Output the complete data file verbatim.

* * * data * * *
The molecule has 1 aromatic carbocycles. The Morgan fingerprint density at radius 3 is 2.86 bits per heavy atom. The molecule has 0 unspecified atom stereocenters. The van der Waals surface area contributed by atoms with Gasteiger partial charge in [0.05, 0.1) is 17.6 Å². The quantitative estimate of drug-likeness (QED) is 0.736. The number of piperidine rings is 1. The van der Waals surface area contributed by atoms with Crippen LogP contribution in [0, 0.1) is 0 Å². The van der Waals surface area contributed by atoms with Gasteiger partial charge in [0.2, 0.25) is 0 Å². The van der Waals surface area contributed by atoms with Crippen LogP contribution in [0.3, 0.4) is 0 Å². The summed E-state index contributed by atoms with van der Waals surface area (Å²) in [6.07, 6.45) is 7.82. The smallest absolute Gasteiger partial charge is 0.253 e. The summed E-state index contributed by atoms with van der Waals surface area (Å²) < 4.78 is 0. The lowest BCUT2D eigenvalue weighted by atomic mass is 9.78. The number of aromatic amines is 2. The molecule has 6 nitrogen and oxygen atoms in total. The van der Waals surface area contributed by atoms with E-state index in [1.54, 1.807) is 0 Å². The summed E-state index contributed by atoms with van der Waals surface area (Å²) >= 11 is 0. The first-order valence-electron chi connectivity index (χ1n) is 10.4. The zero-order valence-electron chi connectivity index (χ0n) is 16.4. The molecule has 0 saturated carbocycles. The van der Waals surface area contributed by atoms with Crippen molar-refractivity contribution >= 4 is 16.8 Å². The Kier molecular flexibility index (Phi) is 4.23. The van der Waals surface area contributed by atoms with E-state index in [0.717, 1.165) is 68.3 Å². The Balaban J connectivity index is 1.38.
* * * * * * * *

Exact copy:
The molecule has 1 aromatic carbocycles. The Morgan fingerprint density at radius 3 is 2.86 bits per heavy atom. The molecule has 0 unspecified atom stereocenters. The van der Waals surface area contributed by atoms with Gasteiger partial charge in [0.05, 0.1) is 17.6 Å². The quantitative estimate of drug-likeness (QED) is 0.736. The number of piperidine rings is 1. The van der Waals surface area contributed by atoms with Crippen LogP contribution in [0, 0.1) is 0 Å². The van der Waals surface area contributed by atoms with Gasteiger partial charge in [0.2, 0.25) is 0 Å². The van der Waals surface area contributed by atoms with Crippen LogP contribution in [0.3, 0.4) is 0 Å². The summed E-state index contributed by atoms with van der Waals surface area (Å²) in [6.07, 6.45) is 7.82. The smallest absolute Gasteiger partial charge is 0.253 e. The summed E-state index contributed by atoms with van der Waals surface area (Å²) < 4.78 is 0. The lowest BCUT2D eigenvalue weighted by atomic mass is 9.78. The number of aromatic amines is 2. The molecule has 6 nitrogen and oxygen atoms in total. The van der Waals surface area contributed by atoms with E-state index in [1.54, 1.807) is 0 Å². The summed E-state index contributed by atoms with van der Waals surface area (Å²) >= 11 is 0. The first-order valence-electron chi connectivity index (χ1n) is 10.4. The zero-order valence-electron chi connectivity index (χ0n) is 16.4. The molecule has 0 saturated carbocycles. The van der Waals surface area contributed by atoms with Crippen molar-refractivity contribution >= 4 is 16.8 Å². The Kier molecular flexibility index (Phi) is 4.23. The van der Waals surface area contributed by atoms with E-state index in [0.717, 1.165) is 68.3 Å². The Balaban J connectivity index is 1.38.